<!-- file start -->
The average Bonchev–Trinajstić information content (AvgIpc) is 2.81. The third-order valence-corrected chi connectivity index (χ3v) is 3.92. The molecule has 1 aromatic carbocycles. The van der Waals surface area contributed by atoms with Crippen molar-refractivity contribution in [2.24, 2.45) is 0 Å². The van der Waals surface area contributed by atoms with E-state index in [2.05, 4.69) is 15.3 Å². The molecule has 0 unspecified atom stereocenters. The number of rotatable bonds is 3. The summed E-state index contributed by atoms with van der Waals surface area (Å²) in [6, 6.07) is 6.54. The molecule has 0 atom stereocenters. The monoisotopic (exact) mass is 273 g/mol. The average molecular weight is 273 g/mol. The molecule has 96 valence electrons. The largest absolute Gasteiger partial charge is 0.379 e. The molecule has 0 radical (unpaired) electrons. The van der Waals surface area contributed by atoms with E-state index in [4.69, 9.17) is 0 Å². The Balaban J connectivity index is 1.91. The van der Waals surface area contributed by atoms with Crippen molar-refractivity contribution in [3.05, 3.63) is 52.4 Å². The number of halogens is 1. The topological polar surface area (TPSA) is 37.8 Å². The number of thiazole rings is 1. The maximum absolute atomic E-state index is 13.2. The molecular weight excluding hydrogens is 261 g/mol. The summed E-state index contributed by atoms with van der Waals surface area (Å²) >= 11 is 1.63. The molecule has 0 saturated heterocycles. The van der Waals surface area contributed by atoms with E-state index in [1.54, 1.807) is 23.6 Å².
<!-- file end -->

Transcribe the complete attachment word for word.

The average Bonchev–Trinajstić information content (AvgIpc) is 2.81. The third-order valence-corrected chi connectivity index (χ3v) is 3.92. The molecule has 1 aromatic carbocycles. The van der Waals surface area contributed by atoms with Crippen molar-refractivity contribution in [2.24, 2.45) is 0 Å². The van der Waals surface area contributed by atoms with E-state index in [2.05, 4.69) is 15.3 Å². The molecule has 0 unspecified atom stereocenters. The number of rotatable bonds is 3. The summed E-state index contributed by atoms with van der Waals surface area (Å²) in [6, 6.07) is 6.54. The molecule has 0 atom stereocenters. The monoisotopic (exact) mass is 273 g/mol. The average molecular weight is 273 g/mol. The molecule has 96 valence electrons. The largest absolute Gasteiger partial charge is 0.379 e. The molecule has 0 radical (unpaired) electrons. The van der Waals surface area contributed by atoms with E-state index in [4.69, 9.17) is 0 Å². The Balaban J connectivity index is 1.91. The van der Waals surface area contributed by atoms with Crippen molar-refractivity contribution in [3.05, 3.63) is 52.4 Å². The number of halogens is 1. The topological polar surface area (TPSA) is 37.8 Å². The number of thiazole rings is 1. The maximum absolute atomic E-state index is 13.2. The molecular weight excluding hydrogens is 261 g/mol. The summed E-state index contributed by atoms with van der Waals surface area (Å²) >= 11 is 1.63. The molecule has 0 saturated heterocycles. The van der Waals surface area contributed by atoms with E-state index in [1.54, 1.807) is 23.6 Å².